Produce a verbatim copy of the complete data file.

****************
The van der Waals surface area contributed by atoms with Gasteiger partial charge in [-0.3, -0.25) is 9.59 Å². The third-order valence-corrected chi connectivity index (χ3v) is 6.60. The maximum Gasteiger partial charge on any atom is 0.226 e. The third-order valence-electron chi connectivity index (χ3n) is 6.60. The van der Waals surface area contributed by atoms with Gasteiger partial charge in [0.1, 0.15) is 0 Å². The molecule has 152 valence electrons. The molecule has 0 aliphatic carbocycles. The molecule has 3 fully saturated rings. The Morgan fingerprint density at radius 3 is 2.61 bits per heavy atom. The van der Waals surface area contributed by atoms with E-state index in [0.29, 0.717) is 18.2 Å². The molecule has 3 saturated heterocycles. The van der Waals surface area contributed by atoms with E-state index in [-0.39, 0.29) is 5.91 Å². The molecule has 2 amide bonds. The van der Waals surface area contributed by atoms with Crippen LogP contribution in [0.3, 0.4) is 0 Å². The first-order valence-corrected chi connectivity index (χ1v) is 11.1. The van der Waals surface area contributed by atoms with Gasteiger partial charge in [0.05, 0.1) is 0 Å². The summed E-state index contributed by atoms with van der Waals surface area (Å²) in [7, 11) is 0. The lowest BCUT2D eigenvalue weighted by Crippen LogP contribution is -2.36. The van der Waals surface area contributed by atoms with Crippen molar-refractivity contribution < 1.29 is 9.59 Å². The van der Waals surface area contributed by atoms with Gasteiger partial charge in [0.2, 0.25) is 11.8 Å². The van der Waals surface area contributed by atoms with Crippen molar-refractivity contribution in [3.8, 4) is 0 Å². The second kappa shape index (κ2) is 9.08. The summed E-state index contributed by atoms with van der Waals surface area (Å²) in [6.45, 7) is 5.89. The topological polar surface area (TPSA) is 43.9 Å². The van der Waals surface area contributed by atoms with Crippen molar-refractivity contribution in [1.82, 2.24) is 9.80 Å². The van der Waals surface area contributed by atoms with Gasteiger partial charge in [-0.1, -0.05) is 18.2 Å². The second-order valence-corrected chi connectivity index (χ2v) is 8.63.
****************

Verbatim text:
The van der Waals surface area contributed by atoms with Gasteiger partial charge in [-0.3, -0.25) is 9.59 Å². The third-order valence-corrected chi connectivity index (χ3v) is 6.60. The maximum Gasteiger partial charge on any atom is 0.226 e. The third-order valence-electron chi connectivity index (χ3n) is 6.60. The van der Waals surface area contributed by atoms with Gasteiger partial charge in [0.1, 0.15) is 0 Å². The molecule has 152 valence electrons. The molecule has 0 aliphatic carbocycles. The molecule has 3 fully saturated rings. The Morgan fingerprint density at radius 3 is 2.61 bits per heavy atom. The van der Waals surface area contributed by atoms with E-state index in [0.29, 0.717) is 18.2 Å². The molecule has 3 saturated heterocycles. The van der Waals surface area contributed by atoms with E-state index in [-0.39, 0.29) is 5.91 Å². The molecule has 2 amide bonds. The van der Waals surface area contributed by atoms with Crippen LogP contribution in [0.3, 0.4) is 0 Å². The first-order valence-corrected chi connectivity index (χ1v) is 11.1. The van der Waals surface area contributed by atoms with Gasteiger partial charge in [0.05, 0.1) is 0 Å². The summed E-state index contributed by atoms with van der Waals surface area (Å²) in [7, 11) is 0. The lowest BCUT2D eigenvalue weighted by Crippen LogP contribution is -2.36. The van der Waals surface area contributed by atoms with Crippen molar-refractivity contribution < 1.29 is 9.59 Å². The van der Waals surface area contributed by atoms with Gasteiger partial charge in [0.2, 0.25) is 11.8 Å². The van der Waals surface area contributed by atoms with Crippen molar-refractivity contribution in [3.8, 4) is 0 Å². The second kappa shape index (κ2) is 9.08. The summed E-state index contributed by atoms with van der Waals surface area (Å²) in [6.45, 7) is 5.89. The topological polar surface area (TPSA) is 43.9 Å². The van der Waals surface area contributed by atoms with Crippen molar-refractivity contribution in [1.82, 2.24) is 9.80 Å². The van der Waals surface area contributed by atoms with Gasteiger partial charge in [-0.1, -0.05) is 18.2 Å². The second-order valence-corrected chi connectivity index (χ2v) is 8.63.